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caption: Seattle Seaplanes pilot Yvette Marble prepares to take off from Lake Union on Aug. 23.
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Seattle Seaplanes pilot Yvette Marble prepares to take off from Lake Union on Aug. 23.
Credit: KUOW Photo/Megan Farmer

Electric floatplanes could help sink two big pollution problems

A company in Redmond aims to fly what could be the world’s first electric floatplane this year.

After a November test flight, MagniX then plans to outfit Vancouver, B.C., company Harbour Air’s entire seaplane fleet, North America’s largest, with batteries and electric motors in three years.

The zero-emission planes, if approved by Canadian regulators, could help sink two big air-pollution problems.

Today, when a floatplane takes off, there’s a good chance it’s burning “avgas”—a petroleum fuel with lead added to it.

Lead was phased out of highway gasoline starting 45 years ago because of its severe health effects.

Yet floatplanes and other small planes with piston engines still put about 8 tons of lead a year into our air in Washington state, more than any other source of the brain-damaging pollutant.

Half the lead going into American air comes from small airplanes burning leaded fuel, according to the U.S. Environmental Protection Agency.

Switching to unleaded fuel, as activists and medical experts have long called for, could solve that public-health problem. But switching to electric motors could have much bigger benefits.

“There's simply no emissions whatsoever,” said Roei Ganzarski, a former Boeing executive who heads MagniX.

About a third of Vancouver-based Harbour Air’s 42 floatplanes currently burn leaded fuel, according to a spokesperson. The rest burn jet fuel, which, like almost all petroleum fuel, is unleaded but emits heat-trapping carbon dioxide.

Unleaded fuel burned in cars and trucks is the United States’ biggest source of climate-wrecking carbon emissions.

While battery technology has been advancing quickly, replacing fuel tanks with batteries would limit how far a plane can fly.

Ganzarski said his company’s electric floatplane could handle 30-minute flights while maintaining a 30-minute battery reserve for safety.

“To fly 100 miles or a 30-minute flight is definitely a reality with today's batteries,” Ganzarski said. “If you look at Harbour Air's network, their flights are 15, 20, 25 minutes long, which is perfect for an all-electric aircraft today.”

Some floatplane operators in Seattle said they like the idea, but today’s batteries can’t meet their needs.

“They have a lot of flight legs that are less than 30 minutes, where most of ours are fairly long-haul,” said Shane Carlson with Northwest Seaplanes. The Renton-based airline flies five avgas-burning and one jet-fuel-burning plane from the southern end of Lake Washington.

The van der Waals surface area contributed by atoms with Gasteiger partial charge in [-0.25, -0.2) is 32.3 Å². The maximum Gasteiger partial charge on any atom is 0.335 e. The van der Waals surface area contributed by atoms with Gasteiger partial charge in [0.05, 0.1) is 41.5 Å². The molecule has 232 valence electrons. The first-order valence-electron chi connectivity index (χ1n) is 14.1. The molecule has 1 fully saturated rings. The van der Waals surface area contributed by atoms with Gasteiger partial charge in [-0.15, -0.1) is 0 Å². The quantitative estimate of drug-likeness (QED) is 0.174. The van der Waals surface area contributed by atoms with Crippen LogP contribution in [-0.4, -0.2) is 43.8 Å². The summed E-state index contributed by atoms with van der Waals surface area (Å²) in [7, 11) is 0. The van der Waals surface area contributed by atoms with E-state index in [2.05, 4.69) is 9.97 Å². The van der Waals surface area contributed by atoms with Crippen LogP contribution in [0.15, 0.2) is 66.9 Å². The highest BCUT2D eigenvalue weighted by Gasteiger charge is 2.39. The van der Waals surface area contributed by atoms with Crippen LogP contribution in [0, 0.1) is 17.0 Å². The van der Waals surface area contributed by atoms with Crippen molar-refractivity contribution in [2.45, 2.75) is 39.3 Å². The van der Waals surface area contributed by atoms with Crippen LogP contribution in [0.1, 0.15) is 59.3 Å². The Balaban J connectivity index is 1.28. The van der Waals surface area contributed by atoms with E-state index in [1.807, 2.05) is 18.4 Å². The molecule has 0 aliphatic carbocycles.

“We’re still a ways [away] in the battery-tech end of it before we can have the ability to go electric,” Carlson said.

“Right now, we have no plans to go to electric,” said Brandon Meadows with Seattle Seaplanes, which has a fleet of four avgas-burning floatplanes.

A flight from Seattle’s Lake Union to Friday Harbor on San Juan Island takes about an hour.

Kenmore Air is Washington’s biggest floatplane operator, with 18 planes, seven of which have the piston engines that burn avgas.

“They use leaded fuel--that’s what’s available,” Kenmore operations director John Gowey said. “Until that changes, there’s not much we can do.”

Gowey said Kenmore was in discussions with “a Northwest-based company” to incorporate electric technology into the Kenmore fleet. “I can’t be any more specific than that right now,” he said.

Bothell-based startup Zunum Aero has been developing a hybrid-electric plane that the Boeing-backed company says will have a range of 700 miles, about the distance from Seattle to San Francisco.

The hybrid planes could be converted to all-electric if battery technology keeps improving as expected.

While several startups are attempting to develop all-new electric airplanes, MagniX is taking a different approach by retrofitting Harbour Air’s existing planes, some of which date back to the 1960s.

“The aircraft themselves are basically flying tanks,” Ganzarski said. “They're phenomenally strong, phenomenally well-built, very stable.”

“They’ve got the right idea there,” Gowey said. “That’s the way to go, to retrofit the existing fleet.”

Getting a plane or any heavy object into the air is energy intensive. But the electricity that would get Harbour Air’s planes aloft would have less impact than the fuels that do so today.

Hydropower and other climate-friendly, renewable energy sources provide 94 percent of electricity in British Columbia, according to Canada’s National Energy Board.

Correction, 4/11/19: An earlier version incorrectly described Roei Ganzarski's former role at Boeing.

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